“We’re behind the ball,” she said in an interview from Germany, where she’s looking at how companies form their own rules.

In February, the country blocked Facebook from pooling data collected on numerous websites, saying the firm coerced users to give up too much data. Germany’s hate-speech laws have also compelled Facebook to delete hundreds of posts, or face fines of up to $75 million.

This week, Facebook platform banned American conspiracy theorist Alex Jones, but Tusikov said the platforms “incredibly opaque” process means it’s unclear what rules the platform used to justify that decision, how it interpreted them and whether Jones will be back on the website.

“The fine-grained nature of that makes people in North America very nervous, because they see it as a slippery slope. But at least this is put in legislation — it went through a process, it’s public, it’s transparent. We know exactly what’s being blocked,” she said.

A month ago, the British government issued its Online Harms White Paper, which asking the public how the United Kingdom should regulate everything from targeted advertisements to taxes to hate speech and harassment. Britons have until July to weigh in on large themes that will shape the government’s regulations.

Tusikov argues it’s time Canada had a similar thought-out debate.

She fears Canada will instead follow Australia, where a hastily drafted bill to regulate Facebook was passed ahead of this months’ election, in the wake of the New Zealand mosque shooting.

The bill — tabled and made law in just three days — threatens companies with jail time and fines if they don’t remove violent content promptly, but experts say the criteria are so strict companies will likely rely on algorithms to indiscriminately remove content because they don’t have enough time to vet between legitimate expression and threats.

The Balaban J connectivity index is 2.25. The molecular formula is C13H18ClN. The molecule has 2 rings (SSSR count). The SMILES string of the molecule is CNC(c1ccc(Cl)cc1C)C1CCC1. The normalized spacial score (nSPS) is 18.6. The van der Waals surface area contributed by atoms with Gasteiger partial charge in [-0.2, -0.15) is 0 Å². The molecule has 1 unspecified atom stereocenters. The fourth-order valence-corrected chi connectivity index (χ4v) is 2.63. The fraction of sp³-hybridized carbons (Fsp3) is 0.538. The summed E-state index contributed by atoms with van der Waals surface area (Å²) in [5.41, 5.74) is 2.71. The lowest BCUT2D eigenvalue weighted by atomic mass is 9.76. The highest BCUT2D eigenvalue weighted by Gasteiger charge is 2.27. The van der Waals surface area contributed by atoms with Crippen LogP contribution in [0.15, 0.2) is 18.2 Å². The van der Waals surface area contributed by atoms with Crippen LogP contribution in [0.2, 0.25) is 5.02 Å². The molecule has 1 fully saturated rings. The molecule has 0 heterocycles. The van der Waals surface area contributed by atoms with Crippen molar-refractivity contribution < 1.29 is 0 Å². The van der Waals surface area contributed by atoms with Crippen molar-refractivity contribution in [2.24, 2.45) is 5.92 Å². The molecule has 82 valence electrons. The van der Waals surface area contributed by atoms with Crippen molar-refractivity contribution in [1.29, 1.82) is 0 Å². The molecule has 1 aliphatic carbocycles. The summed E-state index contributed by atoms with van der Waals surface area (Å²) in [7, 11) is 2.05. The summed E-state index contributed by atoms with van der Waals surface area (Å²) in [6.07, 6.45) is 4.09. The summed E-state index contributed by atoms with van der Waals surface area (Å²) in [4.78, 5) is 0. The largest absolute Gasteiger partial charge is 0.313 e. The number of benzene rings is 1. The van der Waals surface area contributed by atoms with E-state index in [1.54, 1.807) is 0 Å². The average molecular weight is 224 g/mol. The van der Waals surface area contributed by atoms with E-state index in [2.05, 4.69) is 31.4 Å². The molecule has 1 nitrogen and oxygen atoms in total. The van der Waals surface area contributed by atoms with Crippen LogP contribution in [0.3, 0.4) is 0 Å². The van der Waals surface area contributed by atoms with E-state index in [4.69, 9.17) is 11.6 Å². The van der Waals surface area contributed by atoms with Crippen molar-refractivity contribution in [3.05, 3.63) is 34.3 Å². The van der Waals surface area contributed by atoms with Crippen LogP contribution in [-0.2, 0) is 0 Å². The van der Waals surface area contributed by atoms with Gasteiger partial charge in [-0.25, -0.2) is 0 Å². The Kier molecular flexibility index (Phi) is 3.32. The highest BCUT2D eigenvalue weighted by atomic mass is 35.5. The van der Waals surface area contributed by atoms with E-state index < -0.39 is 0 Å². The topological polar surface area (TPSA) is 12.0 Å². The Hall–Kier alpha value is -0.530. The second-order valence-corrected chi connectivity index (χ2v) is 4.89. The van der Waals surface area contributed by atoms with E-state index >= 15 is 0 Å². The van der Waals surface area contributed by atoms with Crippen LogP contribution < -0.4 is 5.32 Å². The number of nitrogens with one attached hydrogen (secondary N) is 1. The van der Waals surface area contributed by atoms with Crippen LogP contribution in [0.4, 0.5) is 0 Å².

‘The new public square’

Gould, the minister in charge of ensuring the integrity of Canada’s elections, admitted the thought of leaving the platform is daunting.

“When it first came out I was in my first year of university, and it was a very different platform than it is today,” the 31-year-old said. “But we want to assure that whatever is happening today — or in the future — respects the values, the norms and the traditions that we’ve established for really important reasons here in Canada.”

Conservative MP Bob Zimmer believes the Liberals aren’t taking social-media regulation seriously, but he admits it’s not easy to balance regulating against “a massive scale of surveillance” while keeping enough openness for digital innovation.

“We’re all trying to get a handle on this,” said Zimmer, who chairs the House committee investigating Facebook. “Every time we seems to catch up a little bit, (tech firms) are another five miles down the road.”

On May 28, Canada will host the International Grand Committee on Disinformation and “Fake News,” which Angus said represents the best hope for some sort of co-ordinated, multi-national solution for Facebook. “In lieu of that, there may be a whole series of one-off decisions.”

Like Angus, Zimmer said the platform is often the main way many of his northern British Columbia constituents reach him, but he’s concerned about the platform breaching their privacy rights, and selling their data to advertisers.

Zimmer’s Facebook page is one of the first Google results. A single click allows users to send his office a message. He posts videos of visit to far-flung communities, and the comments have helped him shape how he votes in Parliament.

“It’s the new public square; that’s the reality for a lot of us. Do we want it to go away? No,” he said.

“They just can’t be given the keys to the entire kingdom.”


Updated on Monday, May 6, 2019 11:16 AM CDT: Corrects Angus quote.